Populares posted:

Reading the Transformation of the world a global history of the nineteenth century. Reading about coolies.

I've been there it's a pretty nice dam.
i was just reading about how the bureau of reclamation roped guthrie into doing a propaganda tour to boost the grand coulee dam, to draw attention away from all the corrupt deals and lying to congress they had to do to build it by emphasizing how dang beautiful it is to see an oversized slackwater reservoir. also was reading about all the native folks whose lands it drowned & whose livelihoods it destroyed
woody guthrie is settler scum, "this land is my land" fuck you cracker
Reading hard academic Marxist writing style that begins to quote Marx and suddenly words like fat head, blockhead, horse piss, crappy shit, and junk appear before me and I begin to understand.
i'd never seen this quote from thomas piketty about marx before lol

IC: Can you talk a little bit about the effect of Marx on your thinking and how you came to start reading him?

TP: Marx?

IC: Yeah.

TP: I never managed really to read it. I mean I don’t know if you’ve tried to read it. Have you tried?

IC: Some of his essays, but not the economics work.

TP: The Communist Manifesto of 1848 is a short and strong piece. Das Kapital, I think, is very difficult to read and for me it was not very influential.

IC: Because your book, obviously with the title, it seemed like you were tipping your hat to him in some ways.

TP: No not at all, not at all! The big difference is that my book is a book about the history of capital. In the books of Marx there’s no data.


Themselves posted:

hey guys i wrote a book called capital in the twentieth century and it says that we need giant global taxes to fix the world's ills my name is thomas piketty i came to this conclusion after 2.5 million dollars of education


lo posted:

TP: No not at all, not at all! The big difference is that my book is a book about the history of capital. In the books of Marx there’s no data.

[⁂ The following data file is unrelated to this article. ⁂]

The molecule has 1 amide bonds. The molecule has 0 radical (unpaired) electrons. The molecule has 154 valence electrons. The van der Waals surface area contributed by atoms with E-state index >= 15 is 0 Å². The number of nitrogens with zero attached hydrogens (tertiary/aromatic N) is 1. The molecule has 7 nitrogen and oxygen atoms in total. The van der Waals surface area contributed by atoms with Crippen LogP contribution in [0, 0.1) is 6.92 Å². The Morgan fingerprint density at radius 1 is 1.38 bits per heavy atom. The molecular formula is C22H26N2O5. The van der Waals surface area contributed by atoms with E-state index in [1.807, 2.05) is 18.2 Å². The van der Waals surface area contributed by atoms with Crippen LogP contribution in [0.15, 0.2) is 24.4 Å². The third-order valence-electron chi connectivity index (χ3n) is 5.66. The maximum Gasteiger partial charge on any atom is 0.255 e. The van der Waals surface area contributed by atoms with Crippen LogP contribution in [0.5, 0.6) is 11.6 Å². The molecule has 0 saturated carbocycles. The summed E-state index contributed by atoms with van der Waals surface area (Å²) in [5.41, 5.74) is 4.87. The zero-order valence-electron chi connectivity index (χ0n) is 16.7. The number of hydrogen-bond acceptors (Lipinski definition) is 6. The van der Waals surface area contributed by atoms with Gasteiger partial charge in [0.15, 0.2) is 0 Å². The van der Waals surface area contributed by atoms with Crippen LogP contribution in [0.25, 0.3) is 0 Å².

at least Keynes had the guts to plagiarize Marx while not understanding him, piketty parasitically attached himself to the popularity of a book that he hadn't even read
double post
The Illuminati pyramid, but it is different levels of people opining about Marx without actually reading him.
I mean have you seen das kapital it's like this ____________________________________________________________________ big.
On the motion of Mr. Gladstone, the House of Commons ordered, on the 17th February, 1867, a return of the total quantities of fail, aids, and fail aids, of all sorts, imported into, and exported from, the United Kingdom, between the years 1831 and 1866. I give below a summary of the result. The fail aids is given in quarters of Corn.
*reads about surveillance and smart phones*

me talking into my future phone: maybe capitalism is... bad?

*record scratch, pizza guy drops slice of pizza, all traffic in DC halts, nuclear submarine turns around, CIA meeting is abruptly suspended, bomber pilot pulls up, congress goes silent, and a drone with loud speakers appears above my head*

drone: what did you just say about capitalism?
me: uh, fail aids?
drone: false alarm folks, it's just the Rhizzone

*drone blasts through windows before disappearing into the sky*
ages ago I meant to buy or download a copy (much like I would a car if given the opportunity) of a book that was rhizonic related that was written by what I thought was an iranian author and maybe began with cyclo but now I can't at all figure out what it was

oh wait haha I think its CYCLONOPEDIA

I wasn't too far off
it always sounded like a mess of insanity but I couldn't stop thinking about the mess

theres a pdf copy if ya hit up libgen
I look forward to finding out whether the mysterious new book, “Cyclonopedia”, will be of interest to the rhizzone forums.
Here we go again..*breaks out the Solar hymns*
The Philosophy of Praxis: Marx, Lukács, and the Frankfurt School by Andrew Feenberg (2014, 1981)

cars posted:

I look forward to finding out whether the mysterious new book, “Cyclonopedia”, will be of interest to the rhizzone forums.